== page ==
Rumissa Medhidova is 27, but her face is so sick with grief and horror she looks 30 years older. She became a widow on 4 February. 'All the Russians left the village and at around 10am they started to bomb.They used everything. In the centre of the village, not one house is left standing. In one family there were three children around their dead mother. They had been shot in the leg by Kalashnikovs. At half past four, they said: "We will give you two hours". They sent buses in with white flags.'

    People rushed around to find white sheets or anything at all white to mark their cars. There was even time for a joke: 'I saw a cow with white on its horns and people were laughing.'

    The convoy set off, each car showing a white flag, some cars showing two or three, packed with mainly women and children - the men held back, to make more room for children, said Rumissa. It headed west towards the town of Achoi Martan and safety. 'When we were on the open road, they fired ground-to-air rockets at us. It was a big rocket, not as big as a car. It was strange. It didn't explode once, it exploded several times. Every car had flags, how many cars I don't know. It was a mess, lots of them. They hit us without stopping.'

    Could the Russians have mistaken the white-flag convoy for fighters? 'No, they couldn't mistake us. They knew very well there were a lot of refugees: 16,000 refugees and 8,000 locals in the village. In front of us was a big car full of children, not grown-ups. They burnt before my eyes.'

    Her husband stepped out of the car and was killed by shrapnel. With her children, she ran from the carnage and made it Achoi Martan: 'I saw a lot of bodies but I don't know how many. There were a lot of people lying on the road. I didn't count them. I also saw different parts of burnt bodies collected in buckets.'

    And then the cover-up began: 'The Russians wouldn't allow the people in the village to collect the bodies. They only allowed people on the fifth day to go and collect the bodies. When people arrived there, they asked: "Where are the bodies of our people?" The Russians said some had already been burnt. People say the Russians took the bodies and threw them in a mass grave.'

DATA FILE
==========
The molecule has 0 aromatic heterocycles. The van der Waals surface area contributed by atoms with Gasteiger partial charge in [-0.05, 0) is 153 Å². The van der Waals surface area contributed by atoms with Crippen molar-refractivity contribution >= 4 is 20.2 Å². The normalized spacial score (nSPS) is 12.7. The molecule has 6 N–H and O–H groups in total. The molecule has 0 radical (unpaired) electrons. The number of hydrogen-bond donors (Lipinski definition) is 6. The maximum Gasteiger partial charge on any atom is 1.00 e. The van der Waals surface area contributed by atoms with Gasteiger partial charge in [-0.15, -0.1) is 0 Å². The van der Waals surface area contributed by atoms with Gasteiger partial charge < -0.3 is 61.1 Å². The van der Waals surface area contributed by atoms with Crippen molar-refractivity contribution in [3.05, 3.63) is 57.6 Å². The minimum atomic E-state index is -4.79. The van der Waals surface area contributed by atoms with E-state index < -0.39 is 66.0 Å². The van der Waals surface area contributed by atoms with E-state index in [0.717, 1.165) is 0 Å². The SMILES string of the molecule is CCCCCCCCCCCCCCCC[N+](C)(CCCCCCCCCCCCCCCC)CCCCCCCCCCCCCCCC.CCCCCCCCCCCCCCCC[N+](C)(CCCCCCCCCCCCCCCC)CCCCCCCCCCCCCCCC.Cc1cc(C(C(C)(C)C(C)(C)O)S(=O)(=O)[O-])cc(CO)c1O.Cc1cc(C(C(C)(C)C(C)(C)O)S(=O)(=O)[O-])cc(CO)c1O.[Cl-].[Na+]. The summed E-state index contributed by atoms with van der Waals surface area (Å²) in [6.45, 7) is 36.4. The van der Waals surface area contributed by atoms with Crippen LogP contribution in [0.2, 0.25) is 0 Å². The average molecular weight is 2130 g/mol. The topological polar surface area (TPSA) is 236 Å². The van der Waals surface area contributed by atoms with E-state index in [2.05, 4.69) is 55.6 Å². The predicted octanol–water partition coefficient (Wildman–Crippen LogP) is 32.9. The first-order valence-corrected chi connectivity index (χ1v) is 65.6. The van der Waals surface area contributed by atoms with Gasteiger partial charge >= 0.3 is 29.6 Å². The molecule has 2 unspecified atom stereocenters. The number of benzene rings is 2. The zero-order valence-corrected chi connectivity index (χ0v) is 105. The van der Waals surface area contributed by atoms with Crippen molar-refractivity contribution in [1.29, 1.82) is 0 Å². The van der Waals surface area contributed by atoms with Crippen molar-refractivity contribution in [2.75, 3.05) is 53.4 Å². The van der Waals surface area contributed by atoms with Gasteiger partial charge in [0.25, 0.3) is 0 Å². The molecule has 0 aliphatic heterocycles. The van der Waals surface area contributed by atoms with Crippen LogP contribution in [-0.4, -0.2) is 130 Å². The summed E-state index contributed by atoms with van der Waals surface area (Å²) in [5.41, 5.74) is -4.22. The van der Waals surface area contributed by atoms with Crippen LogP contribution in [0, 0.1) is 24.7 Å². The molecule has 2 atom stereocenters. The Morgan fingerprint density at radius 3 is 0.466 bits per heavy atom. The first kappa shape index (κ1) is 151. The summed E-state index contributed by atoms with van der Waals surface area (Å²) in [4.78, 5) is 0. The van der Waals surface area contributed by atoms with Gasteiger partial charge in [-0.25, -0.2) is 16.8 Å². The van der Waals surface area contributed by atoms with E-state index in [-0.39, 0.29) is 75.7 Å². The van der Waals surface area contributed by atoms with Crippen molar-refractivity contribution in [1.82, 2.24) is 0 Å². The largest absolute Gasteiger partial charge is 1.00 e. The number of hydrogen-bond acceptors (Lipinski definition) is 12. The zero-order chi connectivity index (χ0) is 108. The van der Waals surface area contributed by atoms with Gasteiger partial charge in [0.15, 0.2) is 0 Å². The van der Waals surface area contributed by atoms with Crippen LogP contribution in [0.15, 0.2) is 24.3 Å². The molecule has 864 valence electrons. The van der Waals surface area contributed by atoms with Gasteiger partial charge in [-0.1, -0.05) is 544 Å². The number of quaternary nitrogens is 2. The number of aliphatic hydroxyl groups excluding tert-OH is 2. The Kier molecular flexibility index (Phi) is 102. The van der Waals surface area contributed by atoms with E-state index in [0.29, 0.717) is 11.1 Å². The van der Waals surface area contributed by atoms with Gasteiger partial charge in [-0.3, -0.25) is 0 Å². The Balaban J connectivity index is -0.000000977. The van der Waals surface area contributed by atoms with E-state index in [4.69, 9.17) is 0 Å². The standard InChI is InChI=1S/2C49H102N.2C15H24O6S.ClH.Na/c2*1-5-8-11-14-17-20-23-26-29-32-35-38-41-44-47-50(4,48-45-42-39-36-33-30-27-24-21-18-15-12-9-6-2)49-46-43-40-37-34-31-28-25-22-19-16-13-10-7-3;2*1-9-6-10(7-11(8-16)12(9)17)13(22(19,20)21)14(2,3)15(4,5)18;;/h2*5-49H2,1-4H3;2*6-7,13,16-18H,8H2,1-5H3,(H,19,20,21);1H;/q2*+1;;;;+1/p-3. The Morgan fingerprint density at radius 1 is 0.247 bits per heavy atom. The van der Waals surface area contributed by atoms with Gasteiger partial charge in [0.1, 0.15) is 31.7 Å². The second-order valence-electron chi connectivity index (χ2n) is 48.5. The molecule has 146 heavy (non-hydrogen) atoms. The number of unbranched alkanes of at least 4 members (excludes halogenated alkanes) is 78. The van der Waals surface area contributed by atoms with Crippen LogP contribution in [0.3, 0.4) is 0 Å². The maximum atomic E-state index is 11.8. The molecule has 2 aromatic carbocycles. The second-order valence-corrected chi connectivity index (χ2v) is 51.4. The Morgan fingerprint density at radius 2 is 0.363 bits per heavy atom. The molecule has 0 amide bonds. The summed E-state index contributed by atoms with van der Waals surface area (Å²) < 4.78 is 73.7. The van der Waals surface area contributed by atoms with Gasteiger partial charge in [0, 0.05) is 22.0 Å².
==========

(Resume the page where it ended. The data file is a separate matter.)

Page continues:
Another eyewitness, a wounded man of the killable age, said: ' They started bombing. Bombs, artillery. They were killing people.

    'At our local school on the edge of the village there were Spetsnaz troops. They said: "We will give you a safe corridor." So everyone started to go towards Achoi Martan. Then they used rockets against us. Some say 350 refugees were killed, 170 from the village itself.'

    Zara Aktimirova, 59, was looking after her mother, Matusa Batalova, 85, who had been hit by shrapnel. 'The fear was so terrible I do not have the words ... We were in a cellar. You could hear the vacuum bombs: "Whoosh, whoosh". We just got into this cellar and the whole house next to us was completely destroyed. If someone ran to the apartment block en-trance, snipers would fire and hit arms and legs.'

    Later she and her mother passed along the road and saw the wreckage of the white-flag convoy: 'The cars were mangled up, like mincemeat. I didn't count the cars, I was carrying my mother. The convoy stretched maybe three kilometres. Every car was hit.' Her mother was dying.

    Our fifth witness, a doctor, is glassy-eyed and dead-tired after operating on hundreds of patients without anaesthetics, medicines or electricity during the bombardment. He said: 'First they hit the village, then they gave civilians a corridor and they were shot. They didn't bring the dead to us, only those in agony. They brought 10 bodies, to check if they were alive or not: one baby among them, grown-ups, teenagers, some without both legs, burnt with traumas to the head, stomach. There were a lot of bodies in the village they didn't bring to us.'

    Our sixth witness stood outside the ruin of his home in Katyr Yurt, leaning on two crutches. Rizvan Vakhaev, 47, was contemptuous of the dangers of speaking out. When two vacuum bombs fell outside his house, the blasts killed eight people: six women, a man and an 11-year-old boy outright; 10 more have died since. His wife is seriously injured, as are three of his children. His daughter-in-law died immediately.